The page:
According to one of the world’s largest cyber security conferences, RSA, there is no way to reliably stop future cyber attacks. This sounds rather dismal. Yet, depending on the security approach being deployed, it may be entirely accurate.
In order to effectively stop future cyber attacks, there are proactive approaches businesses of all shapes and sizes must consider when evaluating their cyber security solutions.
The use of application whitelisting as an organization’s primary means of malware detection will effectively thwart malicious files from being able to run on endpoints and servers. Unfortunately, application whitelisting does come with a few negative connotations. First, the risk of false positives, or the software misclassifying a safe program as potentially malicious. Second, the misconception that application whitelisting requires an increase in backend work from the IT professionals or admin team. This could be true, depending on the security solution. However, this is why it’s critical when deploying an application whitelist, users find a solution that uses an automated global whitelist. Therefore, the creation, maintenance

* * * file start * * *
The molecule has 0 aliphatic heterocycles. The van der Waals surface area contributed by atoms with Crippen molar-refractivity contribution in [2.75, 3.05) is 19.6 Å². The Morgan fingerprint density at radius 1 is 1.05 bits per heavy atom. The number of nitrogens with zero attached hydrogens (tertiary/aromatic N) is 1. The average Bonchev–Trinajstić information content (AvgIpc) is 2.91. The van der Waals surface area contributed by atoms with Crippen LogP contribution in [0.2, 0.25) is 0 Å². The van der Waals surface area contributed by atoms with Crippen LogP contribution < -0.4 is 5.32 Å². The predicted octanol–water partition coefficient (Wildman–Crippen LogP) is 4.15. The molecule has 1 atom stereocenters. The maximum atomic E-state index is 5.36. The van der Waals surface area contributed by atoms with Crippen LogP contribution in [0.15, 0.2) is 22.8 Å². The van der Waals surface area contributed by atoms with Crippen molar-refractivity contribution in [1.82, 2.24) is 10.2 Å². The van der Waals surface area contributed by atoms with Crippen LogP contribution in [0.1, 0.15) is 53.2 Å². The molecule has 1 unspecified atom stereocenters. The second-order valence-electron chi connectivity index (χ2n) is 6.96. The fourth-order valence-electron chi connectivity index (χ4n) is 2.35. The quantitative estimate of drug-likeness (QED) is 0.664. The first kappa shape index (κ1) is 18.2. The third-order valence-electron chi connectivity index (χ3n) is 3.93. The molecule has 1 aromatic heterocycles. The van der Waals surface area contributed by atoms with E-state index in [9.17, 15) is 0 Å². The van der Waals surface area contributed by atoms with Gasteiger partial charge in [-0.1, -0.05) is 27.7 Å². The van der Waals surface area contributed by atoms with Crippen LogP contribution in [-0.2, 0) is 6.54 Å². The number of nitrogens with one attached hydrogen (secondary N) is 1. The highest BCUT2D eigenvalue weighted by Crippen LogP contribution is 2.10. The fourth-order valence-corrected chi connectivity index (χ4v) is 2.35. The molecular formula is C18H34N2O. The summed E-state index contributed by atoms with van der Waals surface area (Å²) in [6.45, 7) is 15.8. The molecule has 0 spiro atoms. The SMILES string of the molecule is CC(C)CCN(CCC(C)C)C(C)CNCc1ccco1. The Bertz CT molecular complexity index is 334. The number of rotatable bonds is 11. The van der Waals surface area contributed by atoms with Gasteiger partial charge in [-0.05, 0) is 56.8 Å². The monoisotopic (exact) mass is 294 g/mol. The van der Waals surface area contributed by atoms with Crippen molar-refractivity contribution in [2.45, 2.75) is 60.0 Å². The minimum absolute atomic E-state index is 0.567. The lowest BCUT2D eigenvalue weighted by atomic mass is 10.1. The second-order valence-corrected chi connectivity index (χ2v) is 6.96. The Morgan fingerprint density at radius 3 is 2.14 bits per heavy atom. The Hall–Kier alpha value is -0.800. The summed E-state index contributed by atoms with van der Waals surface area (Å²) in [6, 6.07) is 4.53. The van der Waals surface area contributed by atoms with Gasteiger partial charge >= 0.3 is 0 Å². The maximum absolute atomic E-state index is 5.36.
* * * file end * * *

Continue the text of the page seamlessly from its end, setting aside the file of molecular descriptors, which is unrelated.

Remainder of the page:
Malicious Script Blocking
Other major messages from RSA were certainly correct. For instance, cyber criminals are finding more and more ways to exploit systems to install malware. One of these ways is by bypassing executable files and targeting scripting agents like PowerShell and WScript. Unfortunately, few security solutions are doing anything about this. Finding a security program that effectively blocks malicious scripting attacks has been, and will continue to be critical.
Protecting RDP Ports
In addition to exploiting scripting agents, hackers are also targeting remote access ports. Why? Because these ports are often left enabled leaving an easy access point for hackers to brute force their way in. Users must conduct an audit of these open ports, evaluate if they need to remain enabled and establish proper controls if they cannot be disabled.
Some security solutions will help with this audit process, as well as the deployment of controls to minimize risk of intrusion. But not all.
Although there has been an overall theory that one cannot fully protect from what the future of
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